Can Blocking Robocalls Actually Jeopardize Your Privacy?

By Christopher Coble, Esq. on August 15, 2019

Nobody likes automated, spam phone calls. And for years, the Federal Trade Commission and Federal Communications Commission have taken numerous measures to allow people to opt out or block so-called robocalls, primarily because of the personal privacy implications involved. But could blocking robocalls backfire and actually jeopardize your privacy?

If you're using a spam-blocking app, it's possible. "Even products specifically designed to prevent spam invade user privacy," according to Fast Company's Dan Hastings. "In fact, one app sends your phone number to three different analytics companies -- and doesn't say so in its privacy policy."

So, what is a privacy-interested consumer supposed to do?

Privacy Policies

Hastings reviewed the top robocall-blocking apps available for download in Apple's App Store, and he was less than impressed with their privacy protections. Yes, all apps are required to have a privacy policy advising customers of what data is being collected, if and how that data is being shared with third parties, and processes for revoking consent to access personal data and deleting it. However, Hastings reports:

Of course, I couldn't find the right place to report my findings and ended up filing a claim with customer support for apps violating user privacy. One company was actually nice enough to publish the email for their data protection officer, but the message bounced back when I reached out. After several attempts to contact these companies I only got one vague response back. They said that the matter will be "looked into.”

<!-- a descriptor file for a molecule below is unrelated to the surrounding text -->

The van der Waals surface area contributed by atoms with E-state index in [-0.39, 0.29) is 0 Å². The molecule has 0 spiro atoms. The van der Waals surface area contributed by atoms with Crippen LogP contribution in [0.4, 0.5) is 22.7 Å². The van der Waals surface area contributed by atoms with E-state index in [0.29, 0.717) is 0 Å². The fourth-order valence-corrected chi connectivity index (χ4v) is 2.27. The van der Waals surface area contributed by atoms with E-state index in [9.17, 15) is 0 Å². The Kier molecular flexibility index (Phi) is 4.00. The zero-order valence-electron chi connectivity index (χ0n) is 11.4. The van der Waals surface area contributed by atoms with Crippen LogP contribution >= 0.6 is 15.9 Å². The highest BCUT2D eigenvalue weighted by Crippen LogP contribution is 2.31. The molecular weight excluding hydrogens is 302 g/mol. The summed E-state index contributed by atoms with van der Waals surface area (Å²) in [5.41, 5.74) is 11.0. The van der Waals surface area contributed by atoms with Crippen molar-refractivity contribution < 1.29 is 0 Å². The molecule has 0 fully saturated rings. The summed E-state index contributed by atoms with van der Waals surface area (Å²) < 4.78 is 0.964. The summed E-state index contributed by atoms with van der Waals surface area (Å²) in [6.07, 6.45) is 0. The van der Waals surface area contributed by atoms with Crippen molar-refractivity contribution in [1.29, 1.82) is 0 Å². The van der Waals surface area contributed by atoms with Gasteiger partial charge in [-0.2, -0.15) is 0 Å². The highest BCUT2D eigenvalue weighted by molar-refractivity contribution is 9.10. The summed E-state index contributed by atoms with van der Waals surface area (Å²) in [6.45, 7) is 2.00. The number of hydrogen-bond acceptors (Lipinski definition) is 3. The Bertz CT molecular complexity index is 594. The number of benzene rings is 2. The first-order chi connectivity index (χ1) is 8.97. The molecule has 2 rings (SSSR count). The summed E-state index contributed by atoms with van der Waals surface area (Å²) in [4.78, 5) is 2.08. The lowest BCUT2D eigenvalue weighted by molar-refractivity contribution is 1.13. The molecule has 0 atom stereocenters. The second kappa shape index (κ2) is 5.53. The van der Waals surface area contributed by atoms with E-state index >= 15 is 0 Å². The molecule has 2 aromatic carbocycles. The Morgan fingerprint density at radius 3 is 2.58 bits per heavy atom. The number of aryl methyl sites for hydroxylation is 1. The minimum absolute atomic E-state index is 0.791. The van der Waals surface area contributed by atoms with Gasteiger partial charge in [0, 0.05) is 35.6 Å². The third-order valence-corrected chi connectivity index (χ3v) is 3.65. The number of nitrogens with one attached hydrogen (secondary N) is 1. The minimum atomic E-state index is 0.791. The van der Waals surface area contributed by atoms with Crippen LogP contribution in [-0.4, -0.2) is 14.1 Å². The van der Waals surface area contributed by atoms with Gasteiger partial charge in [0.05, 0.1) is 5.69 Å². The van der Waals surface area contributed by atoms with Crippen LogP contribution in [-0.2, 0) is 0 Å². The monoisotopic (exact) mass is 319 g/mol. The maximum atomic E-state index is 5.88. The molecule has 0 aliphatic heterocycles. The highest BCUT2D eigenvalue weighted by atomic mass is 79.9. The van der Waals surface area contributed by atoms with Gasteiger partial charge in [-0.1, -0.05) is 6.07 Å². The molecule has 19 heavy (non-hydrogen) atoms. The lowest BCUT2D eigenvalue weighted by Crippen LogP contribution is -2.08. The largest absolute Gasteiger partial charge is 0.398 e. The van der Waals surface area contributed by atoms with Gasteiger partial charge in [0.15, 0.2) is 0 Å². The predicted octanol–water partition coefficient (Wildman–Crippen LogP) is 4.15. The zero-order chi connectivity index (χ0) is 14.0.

Not exactly reassuring.

Privacy Policing

Hastings also found spam-blocking apps that had access to users' phone numbers, contacts, text messages, and voicemails -- all without properly advising consumers how that information was being used, stored, or shared. Blocking robocalls is great, but if you're handing your personal data over to some other unknown entities, is it worth having your information compromised?

As Hastings points out, without a privacy policy that clearly states what user information is being collected, consumers can't really make informed decisions about apps and data sharing. So, if you're trying to stop unwelcome automated calls, be careful which apps you use to do it. And if you think your data has been illegally collected, shared, or otherwise compromised, talk to an experienced consumer protection attorney for help.

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